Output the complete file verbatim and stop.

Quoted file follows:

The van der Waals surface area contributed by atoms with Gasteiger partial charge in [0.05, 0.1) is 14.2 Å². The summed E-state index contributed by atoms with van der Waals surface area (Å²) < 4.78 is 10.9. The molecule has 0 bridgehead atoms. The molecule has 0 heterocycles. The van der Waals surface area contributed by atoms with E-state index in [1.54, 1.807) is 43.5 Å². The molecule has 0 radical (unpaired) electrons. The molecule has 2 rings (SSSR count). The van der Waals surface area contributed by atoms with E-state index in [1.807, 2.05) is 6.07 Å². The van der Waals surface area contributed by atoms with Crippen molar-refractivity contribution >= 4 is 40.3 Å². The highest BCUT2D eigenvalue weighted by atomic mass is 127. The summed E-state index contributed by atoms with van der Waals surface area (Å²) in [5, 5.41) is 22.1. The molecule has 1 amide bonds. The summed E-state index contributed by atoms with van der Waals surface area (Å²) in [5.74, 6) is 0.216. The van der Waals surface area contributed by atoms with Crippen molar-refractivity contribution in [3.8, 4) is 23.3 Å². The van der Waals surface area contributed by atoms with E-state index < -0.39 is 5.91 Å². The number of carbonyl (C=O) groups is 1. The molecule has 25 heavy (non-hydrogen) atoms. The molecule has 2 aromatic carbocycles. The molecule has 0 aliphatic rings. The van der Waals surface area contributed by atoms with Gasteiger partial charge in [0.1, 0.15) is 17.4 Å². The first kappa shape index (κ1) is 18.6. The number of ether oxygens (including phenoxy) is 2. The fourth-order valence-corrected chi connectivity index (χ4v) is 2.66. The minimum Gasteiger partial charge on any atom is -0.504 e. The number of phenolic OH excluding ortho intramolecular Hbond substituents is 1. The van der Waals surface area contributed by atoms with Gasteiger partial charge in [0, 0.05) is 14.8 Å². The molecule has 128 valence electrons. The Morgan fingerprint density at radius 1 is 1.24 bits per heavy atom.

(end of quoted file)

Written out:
The van der Waals surface area contributed by atoms with Gasteiger partial charge in [0.05, 0.1) is 14.2 Å². The summed E-state index contributed by atoms with van der Waals surface area (Å²) < 4.78 is 10.9. The molecule has 0 bridgehead atoms. The molecule has 0 heterocycles. The van der Waals surface area contributed by atoms with E-state index in [1.54, 1.807) is 43.5 Å². The molecule has 0 radical (unpaired) electrons. The molecule has 2 rings (SSSR count). The van der Waals surface area contributed by atoms with E-state index in [1.807, 2.05) is 6.07 Å². The van der Waals surface area contributed by atoms with Crippen molar-refractivity contribution >= 4 is 40.3 Å². The highest BCUT2D eigenvalue weighted by atomic mass is 127. The summed E-state index contributed by atoms with van der Waals surface area (Å²) in [5, 5.41) is 22.1. The molecule has 1 amide bonds. The summed E-state index contributed by atoms with van der Waals surface area (Å²) in [5.74, 6) is 0.216. The van der Waals surface area contributed by atoms with Crippen molar-refractivity contribution in [3.8, 4) is 23.3 Å². The van der Waals surface area contributed by atoms with E-state index < -0.39 is 5.91 Å². The number of carbonyl (C=O) groups is 1. The molecule has 25 heavy (non-hydrogen) atoms. The molecule has 2 aromatic carbocycles. The molecule has 0 aliphatic rings. The van der Waals surface area contributed by atoms with Gasteiger partial charge in [0.1, 0.15) is 17.4 Å². The first kappa shape index (κ1) is 18.6. The number of ether oxygens (including phenoxy) is 2. The fourth-order valence-corrected chi connectivity index (χ4v) is 2.66. The minimum Gasteiger partial charge on any atom is -0.504 e. The number of phenolic OH excluding ortho intramolecular Hbond substituents is 1. The van der Waals surface area contributed by atoms with Gasteiger partial charge in [0, 0.05) is 14.8 Å². The molecule has 128 valence electrons. The Morgan fingerprint density at radius 1 is 1.24 bits per heavy atom.